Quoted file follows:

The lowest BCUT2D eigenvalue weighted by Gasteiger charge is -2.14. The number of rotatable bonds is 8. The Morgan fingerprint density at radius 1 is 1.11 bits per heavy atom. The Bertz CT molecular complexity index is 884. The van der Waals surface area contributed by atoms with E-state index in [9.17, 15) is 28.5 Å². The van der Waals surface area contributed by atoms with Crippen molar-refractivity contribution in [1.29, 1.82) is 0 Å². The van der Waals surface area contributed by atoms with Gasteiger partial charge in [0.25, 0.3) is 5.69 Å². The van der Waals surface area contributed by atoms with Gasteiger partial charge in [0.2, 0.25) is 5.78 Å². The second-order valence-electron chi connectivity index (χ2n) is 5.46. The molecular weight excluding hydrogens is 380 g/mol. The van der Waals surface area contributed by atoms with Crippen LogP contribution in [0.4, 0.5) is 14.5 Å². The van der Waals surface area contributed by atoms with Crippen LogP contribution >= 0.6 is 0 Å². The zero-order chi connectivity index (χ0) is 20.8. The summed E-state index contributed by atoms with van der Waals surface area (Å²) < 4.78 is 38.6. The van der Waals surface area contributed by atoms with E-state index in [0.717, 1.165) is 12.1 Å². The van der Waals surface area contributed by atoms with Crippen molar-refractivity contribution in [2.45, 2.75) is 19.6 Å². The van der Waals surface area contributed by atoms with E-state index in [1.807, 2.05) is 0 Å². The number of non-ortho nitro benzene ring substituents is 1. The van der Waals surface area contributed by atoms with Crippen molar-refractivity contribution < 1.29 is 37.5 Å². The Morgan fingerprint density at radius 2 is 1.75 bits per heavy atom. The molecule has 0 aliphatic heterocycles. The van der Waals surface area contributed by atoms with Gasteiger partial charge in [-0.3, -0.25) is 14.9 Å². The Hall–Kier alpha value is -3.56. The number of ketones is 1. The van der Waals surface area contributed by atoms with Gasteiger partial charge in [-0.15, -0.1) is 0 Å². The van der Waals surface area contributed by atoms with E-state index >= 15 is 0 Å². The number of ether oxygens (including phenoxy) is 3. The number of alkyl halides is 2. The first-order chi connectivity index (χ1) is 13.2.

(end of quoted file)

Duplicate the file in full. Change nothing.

The lowest BCUT2D eigenvalue weighted by Gasteiger charge is -2.14. The number of rotatable bonds is 8. The Morgan fingerprint density at radius 1 is 1.11 bits per heavy atom. The Bertz CT molecular complexity index is 884. The van der Waals surface area contributed by atoms with E-state index in [9.17, 15) is 28.5 Å². The van der Waals surface area contributed by atoms with Crippen molar-refractivity contribution in [1.29, 1.82) is 0 Å². The van der Waals surface area contributed by atoms with Gasteiger partial charge in [0.25, 0.3) is 5.69 Å². The van der Waals surface area contributed by atoms with Gasteiger partial charge in [0.2, 0.25) is 5.78 Å². The second-order valence-electron chi connectivity index (χ2n) is 5.46. The molecular weight excluding hydrogens is 380 g/mol. The van der Waals surface area contributed by atoms with Crippen LogP contribution in [0.4, 0.5) is 14.5 Å². The van der Waals surface area contributed by atoms with Crippen LogP contribution >= 0.6 is 0 Å². The zero-order chi connectivity index (χ0) is 20.8. The summed E-state index contributed by atoms with van der Waals surface area (Å²) < 4.78 is 38.6. The van der Waals surface area contributed by atoms with E-state index in [0.717, 1.165) is 12.1 Å². The van der Waals surface area contributed by atoms with Crippen molar-refractivity contribution in [2.45, 2.75) is 19.6 Å². The van der Waals surface area contributed by atoms with E-state index in [1.807, 2.05) is 0 Å². The number of non-ortho nitro benzene ring substituents is 1. The van der Waals surface area contributed by atoms with Crippen molar-refractivity contribution < 1.29 is 37.5 Å². The Morgan fingerprint density at radius 2 is 1.75 bits per heavy atom. The molecule has 0 aliphatic heterocycles. The van der Waals surface area contributed by atoms with Gasteiger partial charge in [-0.3, -0.25) is 14.9 Å². The Hall–Kier alpha value is -3.56. The number of ketones is 1. The van der Waals surface area contributed by atoms with Gasteiger partial charge in [-0.15, -0.1) is 0 Å². The van der Waals surface area contributed by atoms with E-state index >= 15 is 0 Å². The number of ether oxygens (including phenoxy) is 3. The number of alkyl halides is 2. The first-order chi connectivity index (χ1) is 13.2.